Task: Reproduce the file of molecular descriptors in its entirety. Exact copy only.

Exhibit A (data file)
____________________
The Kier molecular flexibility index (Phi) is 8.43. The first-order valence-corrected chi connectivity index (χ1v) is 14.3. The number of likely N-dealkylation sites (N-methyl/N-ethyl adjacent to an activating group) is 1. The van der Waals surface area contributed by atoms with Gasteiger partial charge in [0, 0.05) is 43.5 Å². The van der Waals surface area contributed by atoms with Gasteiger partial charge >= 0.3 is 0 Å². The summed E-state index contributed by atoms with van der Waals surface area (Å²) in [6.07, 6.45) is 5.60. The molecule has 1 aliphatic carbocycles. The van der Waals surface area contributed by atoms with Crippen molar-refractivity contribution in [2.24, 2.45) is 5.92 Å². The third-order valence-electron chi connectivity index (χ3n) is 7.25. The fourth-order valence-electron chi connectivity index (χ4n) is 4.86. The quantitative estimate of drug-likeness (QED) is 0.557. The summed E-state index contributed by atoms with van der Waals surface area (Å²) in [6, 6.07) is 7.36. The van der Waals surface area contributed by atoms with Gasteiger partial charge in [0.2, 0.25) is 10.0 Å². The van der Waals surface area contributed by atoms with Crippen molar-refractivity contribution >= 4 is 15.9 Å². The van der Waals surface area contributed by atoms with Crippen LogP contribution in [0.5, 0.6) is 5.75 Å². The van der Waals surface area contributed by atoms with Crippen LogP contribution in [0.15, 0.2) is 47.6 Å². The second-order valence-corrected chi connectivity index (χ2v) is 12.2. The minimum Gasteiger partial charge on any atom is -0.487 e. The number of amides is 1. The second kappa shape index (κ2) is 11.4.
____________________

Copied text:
The Kier molecular flexibility index (Phi) is 8.43. The first-order valence-corrected chi connectivity index (χ1v) is 14.3. The number of likely N-dealkylation sites (N-methyl/N-ethyl adjacent to an activating group) is 1. The van der Waals surface area contributed by atoms with Gasteiger partial charge in [0, 0.05) is 43.5 Å². The van der Waals surface area contributed by atoms with Gasteiger partial charge >= 0.3 is 0 Å². The summed E-state index contributed by atoms with van der Waals surface area (Å²) in [6.07, 6.45) is 5.60. The molecule has 1 aliphatic carbocycles. The van der Waals surface area contributed by atoms with Crippen molar-refractivity contribution in [2.24, 2.45) is 5.92 Å². The third-order valence-electron chi connectivity index (χ3n) is 7.25. The fourth-order valence-electron chi connectivity index (χ4n) is 4.86. The quantitative estimate of drug-likeness (QED) is 0.557. The summed E-state index contributed by atoms with van der Waals surface area (Å²) in [6, 6.07) is 7.36. The van der Waals surface area contributed by atoms with Gasteiger partial charge in [0.2, 0.25) is 10.0 Å². The van der Waals surface area contributed by atoms with Crippen molar-refractivity contribution >= 4 is 15.9 Å². The van der Waals surface area contributed by atoms with Crippen LogP contribution in [0.5, 0.6) is 5.75 Å². The van der Waals surface area contributed by atoms with Crippen LogP contribution in [0.15, 0.2) is 47.6 Å². The second-order valence-corrected chi connectivity index (χ2v) is 12.2. The minimum Gasteiger partial charge on any atom is -0.487 e. The number of amides is 1. The second kappa shape index (κ2) is 11.4.